Gastrointestinal: Denies nausea/vomiting, abdominal discomfort/pain, or bowel changes.

Genitourinary: Denies abnormal PV discharge or urinary symptoms.

Musculoskeletal: Denies joint pain/stiffness or muscle pain.

Neurological: Negative for muscle weakness, dizziness, headaches, or burning sensations.

Psychiatric: Negative for hx of mood or psychotic disorders.

Skin/hair/nails: Positive for erythema. Denies skin rash, bruises, hair loss, or discoloration of nails.


Physical Exam:

Vital signs: BP-114/72; HR-82; RR-16; Temp- 100.22F

General: Female patient in her early 30s. She is alert, oriented, and not in any distress. She maintains eye contact and has normal speech.

HEENT: Head: Symmetrical and atraumatic; Eyes: PERRLA; Ears: Transparent and shiny TMs; Nose; Symmetrical and midline. Each nostril is patent, Pink nasal mucosa; Throat: Tongue is pink and midline. The throat is pink and vascular without swelling, exudates, or lesions.

Neck: Symmetrical; Trachea is midline; Thyroid is normal on palpation.

Chest/Lungs: Clear on auscultation.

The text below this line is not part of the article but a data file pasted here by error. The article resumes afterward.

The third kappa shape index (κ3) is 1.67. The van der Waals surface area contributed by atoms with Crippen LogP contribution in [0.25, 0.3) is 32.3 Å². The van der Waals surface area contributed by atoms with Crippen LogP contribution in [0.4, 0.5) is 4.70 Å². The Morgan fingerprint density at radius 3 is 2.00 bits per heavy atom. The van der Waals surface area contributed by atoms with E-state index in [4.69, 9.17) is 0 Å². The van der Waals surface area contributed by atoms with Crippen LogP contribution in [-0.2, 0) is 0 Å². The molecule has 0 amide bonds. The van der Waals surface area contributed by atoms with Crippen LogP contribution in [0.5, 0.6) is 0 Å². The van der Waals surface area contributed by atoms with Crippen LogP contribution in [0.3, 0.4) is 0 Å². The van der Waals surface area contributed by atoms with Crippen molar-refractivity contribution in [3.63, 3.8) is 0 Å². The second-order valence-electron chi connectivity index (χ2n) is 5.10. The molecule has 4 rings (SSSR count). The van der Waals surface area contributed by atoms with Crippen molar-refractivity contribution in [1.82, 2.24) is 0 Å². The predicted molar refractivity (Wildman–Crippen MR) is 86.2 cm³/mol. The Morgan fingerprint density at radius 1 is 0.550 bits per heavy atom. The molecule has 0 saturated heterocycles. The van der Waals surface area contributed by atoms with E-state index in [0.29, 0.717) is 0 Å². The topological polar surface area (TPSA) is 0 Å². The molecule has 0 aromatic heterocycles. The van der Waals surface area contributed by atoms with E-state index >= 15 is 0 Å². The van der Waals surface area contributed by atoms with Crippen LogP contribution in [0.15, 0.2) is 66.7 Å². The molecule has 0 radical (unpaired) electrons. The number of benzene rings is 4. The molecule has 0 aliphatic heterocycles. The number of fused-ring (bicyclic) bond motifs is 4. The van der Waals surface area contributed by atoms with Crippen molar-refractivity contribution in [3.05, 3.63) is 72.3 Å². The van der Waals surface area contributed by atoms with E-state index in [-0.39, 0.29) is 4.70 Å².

Heart/Peripheral Vascular: RRR; S1, and S2 present.

Abdomen: No tenderness, masses, or organomegaly.

Genital/Rectal: Normal female genitalia; No rectal fissures.

Musculoskeletal: Active ROM in all joints.

Neurological: Muscle strength-5/5; CNs- intact.

Skin: Erythema, tenderness, and warmth on the anterior lower part of the left leg.            Leg swelling.

 Diagnostic results:

Complete blood cell (CBC) count- Elevated WBCs



  1. Cellulitis
  2. Necrotizing fasciitis
  3. Erysipelas

Primary Diagnosis: Cellulitis

Cellulitis is characterized by non-necrotizing inflammation of the skin and subcutaneous tissue due to a primary infection. The inflammation is caused by skin invasion by various bacteria such as Streptococcus pneumonia, Staphylococcus aureus, and Vibrio vulnificus (Rrapi et al., 2021). It presents with four classic symptoms: pain, warmth, swelling, and erythema (Ortiz-Lazo et al., 2019; Sullivan & de Barra, 2018). Cellulitis is categorized as purulent and non-purulent, with the former having pus in the affected part. Patients with moderate to severe infection may have symptoms of fever, malaise, chills, hypotension, tachycardia, tachypnea, and toxicity (Brown & Hood Watson., 2021). Cellulitis is the primary diagnosis based on pertinent positive findings of pain, erythema, swelling, and warmth of the leg that sustained blunt trauma. The patient also presented with low-grade fever and elevated WBCs, indicating an underlying infection vulnificus (Rrapi et al., 2021).

PLAN: This section is not required for the assignments in this course (NURS 6512) but will be required for future courses.